In a truism that dates back hundreds of years, human beings simply need spirit levels. Why’s that? Because so many of the man-made things we now rely upon require precisely straight lines – and nothing in nature, even the edge of a crystal or a strand of spider silk, manages to achieve that sort of precision.
So whether you’re in carpentry, bricklaying, building, surveying, millwright, framing or several dozen other critical industries, it will take no level of educated guesswork to categorically assume that a spirit level (or 3) is in those tool chests. There are different sizes, different materials, differing levels of precision, multi-vial versions, magnetic features, circular ‘bull’s eye’ varieties and many, many more. But what they all do on the most fundamental level, thanks to that ingenious bubble suspended in ‘spirit’, is ensure that those horizontal or vertical surfaces are dead flat.
But before we celebrate our collective half-millennia or more of confidence that humans really can use a simple tool to sign off on yet another perfectly straight line, we’ll need to use how to properly use a spirit level:
1. Choose your vial
Depending on your industry and particular project, you may need a particular type or size of the spirit level.
2. Is it accurate?
The only thing worse than having no spirit level is having an inaccurate one – because at least in the case of the former, you lack the confidence to proceed.
Every now and then, you’ll definitely need to check or calibrate your spirit levels. Here’s how:
- Put your horizontal level on a verified flat horizontal surface
- Make a mark at one end of the level, and another mark along the tool’s body in line with the bubble/vial
- Note the position of the bubble
- Rotate the spirit level from left to right and line it up with your markings
- Is the bubble reading the same?
3. Is it clean?
A clean bottom surface of the level is obviously critical to taking accurate readings, as even an accumulation of dust could affect the accuracy. Furthermore, a clean vial is also critical for the user can clearly read the result.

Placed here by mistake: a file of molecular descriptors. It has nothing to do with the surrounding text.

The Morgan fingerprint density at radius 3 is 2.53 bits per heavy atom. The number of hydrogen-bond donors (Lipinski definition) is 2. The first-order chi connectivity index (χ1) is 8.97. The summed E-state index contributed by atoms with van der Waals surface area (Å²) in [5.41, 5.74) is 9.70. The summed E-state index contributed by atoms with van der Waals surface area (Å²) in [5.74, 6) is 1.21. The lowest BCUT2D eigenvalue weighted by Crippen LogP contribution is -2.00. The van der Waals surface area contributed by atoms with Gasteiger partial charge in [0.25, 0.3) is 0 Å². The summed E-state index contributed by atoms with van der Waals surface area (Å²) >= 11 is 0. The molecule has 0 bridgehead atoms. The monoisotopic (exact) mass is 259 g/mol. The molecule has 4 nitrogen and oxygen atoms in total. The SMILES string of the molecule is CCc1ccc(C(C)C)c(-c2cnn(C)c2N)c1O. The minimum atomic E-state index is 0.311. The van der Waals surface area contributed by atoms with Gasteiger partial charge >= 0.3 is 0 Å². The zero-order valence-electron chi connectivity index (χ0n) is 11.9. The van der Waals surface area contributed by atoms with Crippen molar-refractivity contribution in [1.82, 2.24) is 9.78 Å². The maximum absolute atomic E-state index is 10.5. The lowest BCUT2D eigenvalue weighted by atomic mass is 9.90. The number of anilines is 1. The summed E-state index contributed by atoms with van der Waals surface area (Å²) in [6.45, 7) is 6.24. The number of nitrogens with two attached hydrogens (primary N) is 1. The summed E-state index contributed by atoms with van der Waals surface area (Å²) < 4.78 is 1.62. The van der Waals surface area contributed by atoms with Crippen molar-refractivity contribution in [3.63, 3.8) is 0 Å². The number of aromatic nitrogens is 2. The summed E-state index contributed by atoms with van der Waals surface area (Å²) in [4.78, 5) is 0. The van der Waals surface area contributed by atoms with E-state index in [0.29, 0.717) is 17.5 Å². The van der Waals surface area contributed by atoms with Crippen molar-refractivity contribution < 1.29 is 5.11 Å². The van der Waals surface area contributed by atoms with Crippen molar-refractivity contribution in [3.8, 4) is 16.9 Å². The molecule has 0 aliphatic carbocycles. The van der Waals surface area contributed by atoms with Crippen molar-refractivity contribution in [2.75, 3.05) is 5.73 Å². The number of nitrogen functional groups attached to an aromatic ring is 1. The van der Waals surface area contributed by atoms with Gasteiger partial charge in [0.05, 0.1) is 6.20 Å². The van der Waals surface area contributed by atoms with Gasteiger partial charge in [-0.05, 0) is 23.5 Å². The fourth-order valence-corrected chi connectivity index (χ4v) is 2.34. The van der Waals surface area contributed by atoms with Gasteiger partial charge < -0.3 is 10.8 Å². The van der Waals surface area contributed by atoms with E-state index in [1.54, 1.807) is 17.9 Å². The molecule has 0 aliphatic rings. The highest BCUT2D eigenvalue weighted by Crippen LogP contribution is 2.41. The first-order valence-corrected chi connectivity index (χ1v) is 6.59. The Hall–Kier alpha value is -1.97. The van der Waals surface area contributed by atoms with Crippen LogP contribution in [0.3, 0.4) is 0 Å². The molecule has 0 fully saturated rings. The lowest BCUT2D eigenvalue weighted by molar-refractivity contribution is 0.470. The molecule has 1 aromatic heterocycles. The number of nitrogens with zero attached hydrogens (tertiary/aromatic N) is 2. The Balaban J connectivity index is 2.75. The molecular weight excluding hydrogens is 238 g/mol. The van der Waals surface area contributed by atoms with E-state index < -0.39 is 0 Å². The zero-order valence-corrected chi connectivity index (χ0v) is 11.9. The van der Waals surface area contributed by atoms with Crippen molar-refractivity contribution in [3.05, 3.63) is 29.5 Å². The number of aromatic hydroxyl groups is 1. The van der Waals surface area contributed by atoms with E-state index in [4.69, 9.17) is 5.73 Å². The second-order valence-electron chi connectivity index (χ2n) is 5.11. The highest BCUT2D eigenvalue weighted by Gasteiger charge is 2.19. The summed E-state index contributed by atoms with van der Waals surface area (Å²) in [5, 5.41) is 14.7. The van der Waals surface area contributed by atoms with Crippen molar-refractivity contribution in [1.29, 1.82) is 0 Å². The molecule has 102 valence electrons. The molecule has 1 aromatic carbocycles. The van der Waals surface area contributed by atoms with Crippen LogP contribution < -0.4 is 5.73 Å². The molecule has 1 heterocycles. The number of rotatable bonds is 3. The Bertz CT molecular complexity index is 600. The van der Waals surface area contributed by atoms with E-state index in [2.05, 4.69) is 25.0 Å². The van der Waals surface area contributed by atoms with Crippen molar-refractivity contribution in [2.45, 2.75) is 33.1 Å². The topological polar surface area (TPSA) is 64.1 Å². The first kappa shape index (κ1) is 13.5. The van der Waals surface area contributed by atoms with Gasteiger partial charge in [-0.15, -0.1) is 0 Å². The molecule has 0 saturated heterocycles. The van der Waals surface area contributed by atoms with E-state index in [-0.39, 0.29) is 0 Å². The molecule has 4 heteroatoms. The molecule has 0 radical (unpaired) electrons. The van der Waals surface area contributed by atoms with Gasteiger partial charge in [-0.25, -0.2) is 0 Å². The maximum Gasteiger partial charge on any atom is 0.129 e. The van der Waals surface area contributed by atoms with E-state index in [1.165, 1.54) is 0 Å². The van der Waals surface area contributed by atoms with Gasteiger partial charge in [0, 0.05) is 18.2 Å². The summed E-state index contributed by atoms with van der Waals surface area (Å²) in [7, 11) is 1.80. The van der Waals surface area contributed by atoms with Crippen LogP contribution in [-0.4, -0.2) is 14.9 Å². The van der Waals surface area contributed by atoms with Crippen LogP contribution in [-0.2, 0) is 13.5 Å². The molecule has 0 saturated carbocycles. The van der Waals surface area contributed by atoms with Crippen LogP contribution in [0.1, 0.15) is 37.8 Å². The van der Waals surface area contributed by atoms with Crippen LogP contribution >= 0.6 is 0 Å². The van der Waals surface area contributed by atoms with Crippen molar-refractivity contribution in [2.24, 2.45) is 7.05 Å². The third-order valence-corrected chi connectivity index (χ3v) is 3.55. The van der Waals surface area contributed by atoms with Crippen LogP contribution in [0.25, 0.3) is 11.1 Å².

4. Is it centred?
No matter what surface you’re testing, put spirit levels as centred on that surface or object as possible. For surfaces that are very wide, use a longer level type.
5. Is the reading consistent?
Once you’ve got that baseline-centred reading, slide the spirit level a little to the right and the left to see if the readings remain consistent along the surface.
6. Make your adjustments
Remember, that bubble will indicate the trueness of your surface relative to the horizon (or the horizontal plane), so if it’s not dead-centred then you’ll have to make the necessary adjustments. On the contrary, you may actually be seeking a not-centred bubble – like if you’re grading a floor or gutters for water drainage.
If you desire a flat horizontal surface:
- If the bubble is centred between the vial guidelines, the surface is level
- If the bubble is to the left, the left aspect of the tested surface is too high.
The right spirit levels for the right tasks
As well as different sizes, materials and quality/precision levels, there are actually over a dozen basic types of spirit levels – including box beam, screed, I-beam, torpedo, bull’s eye, post and many more. What exact product best fits your particular industry, daily tasks, preferences and budget? If you need some assistance matching your needs with the perfect spirit levels, get in touch with our experienced industry guides.